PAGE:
Drs. Bahcall, Dan Maoz, Donald Schneider, and Brian Yanny, all of the Institute for Astronomers are reporting surprising and interesting initial results from a survey of several hundred quasars now being carried out with NASA's Hubble Space Telescope (HST). Using HST's extremely high resolution images, this "Snapshot Survey" program has sought to detect evidence on gravitational lensing at a level of detail not obtainable with ground-based telescopes.
Published: 13 January 1992
High-resolution observations of the core of the globular cluster 47 Tucanae, made with the European Space Agency's Faint Object Camera (FOC) onboard NASA's Hubble Space Telescope (HST), provide new evidence that stars may collide and capture each other and gain a new "lease on life" in the process. The FOC observations reveal a surprisingly high concentration of a unique class of star called blue stragglers, which may evolve from "old age" back to a hotter and brighter "youth". These stars may also play a critical role in the dynamic evolution of the cluster's core.
Published: 24 July 1991
The NASA/ESA Hubble Space Telescope (HST) has begun a long-term program to monitor seasonal and interannual changes that occur on the surface and in the atmosphere of the planet Mars. This program will allow for a better understanding of the Martian climate and processes involved in surface changes, and may eventually allow scientists to characterize global weather patterns on Mars, which will be an important prerequisite for a manned expedition to the red planet.
Published: 18 May 1991
Observations of a massive, unstable star called Eta Carinae, made with the Wide Field and Planetary Camera (WF/PC) aboard NASA's Hubble Space Telescope HST, reveal surprising and complex new structure in a dusty nebula surrounding the star. New details include a jet of material flowing away from the star and a regularly spaced set of wave-like features. The results are being reported on May 17, 1991 at the Hubble Space Telescope Science Writer's Workshop in Baltimore Md.
Published: 17 May 1991
Recent observations of the remnants of Supernova 1987A, conducted with NASA's Hubble Space Telescope have provided an unexpected bonus - an accurate determination of the absolute distance to the Large Magellanic Cloud, a satellite galaxy of the Milky Way, located in the southern hemisphere.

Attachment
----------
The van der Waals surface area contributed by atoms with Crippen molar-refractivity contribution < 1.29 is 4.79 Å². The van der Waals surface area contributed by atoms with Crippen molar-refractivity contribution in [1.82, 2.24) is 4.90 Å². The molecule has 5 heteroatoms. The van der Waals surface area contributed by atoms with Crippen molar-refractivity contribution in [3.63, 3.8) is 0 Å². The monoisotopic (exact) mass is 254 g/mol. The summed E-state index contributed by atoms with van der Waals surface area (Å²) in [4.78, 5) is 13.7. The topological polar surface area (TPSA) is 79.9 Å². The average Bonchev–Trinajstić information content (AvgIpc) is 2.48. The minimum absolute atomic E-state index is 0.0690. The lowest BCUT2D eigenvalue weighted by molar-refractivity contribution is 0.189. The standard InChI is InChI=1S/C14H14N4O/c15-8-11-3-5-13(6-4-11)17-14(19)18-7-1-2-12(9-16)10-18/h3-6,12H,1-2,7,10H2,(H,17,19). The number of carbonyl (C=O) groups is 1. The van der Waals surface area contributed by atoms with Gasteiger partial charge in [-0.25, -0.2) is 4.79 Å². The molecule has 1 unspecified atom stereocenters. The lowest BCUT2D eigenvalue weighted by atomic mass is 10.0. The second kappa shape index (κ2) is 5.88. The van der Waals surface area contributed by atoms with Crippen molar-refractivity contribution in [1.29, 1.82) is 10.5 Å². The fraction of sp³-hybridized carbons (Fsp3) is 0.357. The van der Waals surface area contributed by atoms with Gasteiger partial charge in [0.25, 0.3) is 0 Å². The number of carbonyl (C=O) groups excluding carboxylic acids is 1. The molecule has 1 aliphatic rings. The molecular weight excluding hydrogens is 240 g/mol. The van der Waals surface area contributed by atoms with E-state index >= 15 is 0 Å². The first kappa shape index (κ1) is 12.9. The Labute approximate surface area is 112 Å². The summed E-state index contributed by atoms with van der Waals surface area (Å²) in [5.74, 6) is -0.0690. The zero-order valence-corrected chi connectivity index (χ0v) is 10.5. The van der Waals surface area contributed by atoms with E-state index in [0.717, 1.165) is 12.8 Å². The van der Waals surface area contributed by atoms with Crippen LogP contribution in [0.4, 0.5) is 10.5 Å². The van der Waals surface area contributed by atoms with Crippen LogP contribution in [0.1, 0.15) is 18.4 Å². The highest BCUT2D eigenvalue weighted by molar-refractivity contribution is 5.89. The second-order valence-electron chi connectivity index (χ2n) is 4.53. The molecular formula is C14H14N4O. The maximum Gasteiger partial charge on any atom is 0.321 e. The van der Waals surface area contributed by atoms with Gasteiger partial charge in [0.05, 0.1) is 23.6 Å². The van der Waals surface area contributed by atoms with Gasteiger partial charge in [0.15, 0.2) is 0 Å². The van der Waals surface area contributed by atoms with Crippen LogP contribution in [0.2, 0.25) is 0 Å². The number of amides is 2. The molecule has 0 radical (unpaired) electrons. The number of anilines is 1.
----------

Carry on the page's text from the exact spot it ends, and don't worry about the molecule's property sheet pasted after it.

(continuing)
Published: 16 January 1991
NASA's Hubble Space Telescope has provided a detailed view of a ten thousand light-year long jet of plasma which has been ejected from the core of a galaxy 270 million light-years away. Observations made with the European Space Agency's Faint Object Camera (FOC) reveal that the jet has an unusual braided structure, like a twisted pair of wires. "This is the first time that such a structure has been seen in an optical jet," says F. Duccio Macchetto, ESA's Principal Investigator on the FOC and Head of the Science Programs Division at the Space Telescope Science Institute.
Published: 15 January 1991
The NASA/ESA Hubble Space Telescope has provided an unprecedented, detailed view of highly energetic events in the core of a galaxy 30 million light-years away. The observations are a first step in HST's search for super-massive black holes at the nuclei of active galaxies.
Published: 4 October 1990
The NASA/ESA Hubble Space Telescope has peered into the inner core of the nearby so-called "symbiotic star", R Aquarii, to reveal dramatic new details of the exploding star. The observations were made with the European Space Agency's Faint Object Camera.
Published: 4 October 1990
NASA is releasing a Hubble Space Telescope (HST) photograph of the most remarkable star forming region in the Local Group of Galaxies, 30 Doradus. The photograph shows about 60 stars within a central tight cluster in 30 Doradus. In contrast, earlier photographs with ground-based telescopes, supplemented by mathematical analysis, have shown only 27 stars in the tight cluster, which is called R136. Before the ground-based studies showed that so many stars are present in R136, some astronomers thought it was a single, supermassive object, with as much as 3000 times the mass of the Sun.
Published: 13 August 1990
The European Space Agency's Faint Object Camera aboard NASA's Hubble Space Telescope has successfully taken its first engineering test pictures of the heavens. This "first light" picture for the Faint Object Camera (FOC) is the culmination of several weeks of intensive check-out and testing of the camera, following the launch of the Hubble Space Telescope (HST) last April 24.
Published: 22 June 1990